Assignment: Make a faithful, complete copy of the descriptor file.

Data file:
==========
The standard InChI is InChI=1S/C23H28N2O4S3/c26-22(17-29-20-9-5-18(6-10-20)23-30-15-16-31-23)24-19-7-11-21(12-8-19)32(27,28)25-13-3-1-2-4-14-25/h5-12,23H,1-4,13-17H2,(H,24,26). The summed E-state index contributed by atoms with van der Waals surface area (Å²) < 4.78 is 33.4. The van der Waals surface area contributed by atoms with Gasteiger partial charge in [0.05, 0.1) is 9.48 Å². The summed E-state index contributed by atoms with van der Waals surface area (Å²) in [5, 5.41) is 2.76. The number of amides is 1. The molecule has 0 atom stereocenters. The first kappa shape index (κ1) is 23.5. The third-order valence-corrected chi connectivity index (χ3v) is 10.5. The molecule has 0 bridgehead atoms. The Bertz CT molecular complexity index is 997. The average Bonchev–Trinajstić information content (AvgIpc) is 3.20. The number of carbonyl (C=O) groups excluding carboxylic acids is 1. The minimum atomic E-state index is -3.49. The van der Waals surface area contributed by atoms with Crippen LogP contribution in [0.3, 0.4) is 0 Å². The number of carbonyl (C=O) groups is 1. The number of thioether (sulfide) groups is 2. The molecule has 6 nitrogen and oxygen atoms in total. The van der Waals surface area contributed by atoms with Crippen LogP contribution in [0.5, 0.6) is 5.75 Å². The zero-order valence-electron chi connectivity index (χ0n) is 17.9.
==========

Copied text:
The standard InChI is InChI=1S/C23H28N2O4S3/c26-22(17-29-20-9-5-18(6-10-20)23-30-15-16-31-23)24-19-7-11-21(12-8-19)32(27,28)25-13-3-1-2-4-14-25/h5-12,23H,1-4,13-17H2,(H,24,26). The summed E-state index contributed by atoms with van der Waals surface area (Å²) < 4.78 is 33.4. The van der Waals surface area contributed by atoms with Gasteiger partial charge in [0.05, 0.1) is 9.48 Å². The summed E-state index contributed by atoms with van der Waals surface area (Å²) in [5, 5.41) is 2.76. The number of amides is 1. The molecule has 0 atom stereocenters. The first kappa shape index (κ1) is 23.5. The third-order valence-corrected chi connectivity index (χ3v) is 10.5. The molecule has 0 bridgehead atoms. The Bertz CT molecular complexity index is 997. The average Bonchev–Trinajstić information content (AvgIpc) is 3.20. The number of carbonyl (C=O) groups excluding carboxylic acids is 1. The minimum atomic E-state index is -3.49. The van der Waals surface area contributed by atoms with Crippen LogP contribution in [0.3, 0.4) is 0 Å². The number of carbonyl (C=O) groups is 1. The number of thioether (sulfide) groups is 2. The molecule has 6 nitrogen and oxygen atoms in total. The van der Waals surface area contributed by atoms with Crippen LogP contribution in [0.5, 0.6) is 5.75 Å². The zero-order valence-electron chi connectivity index (χ0n) is 17.9.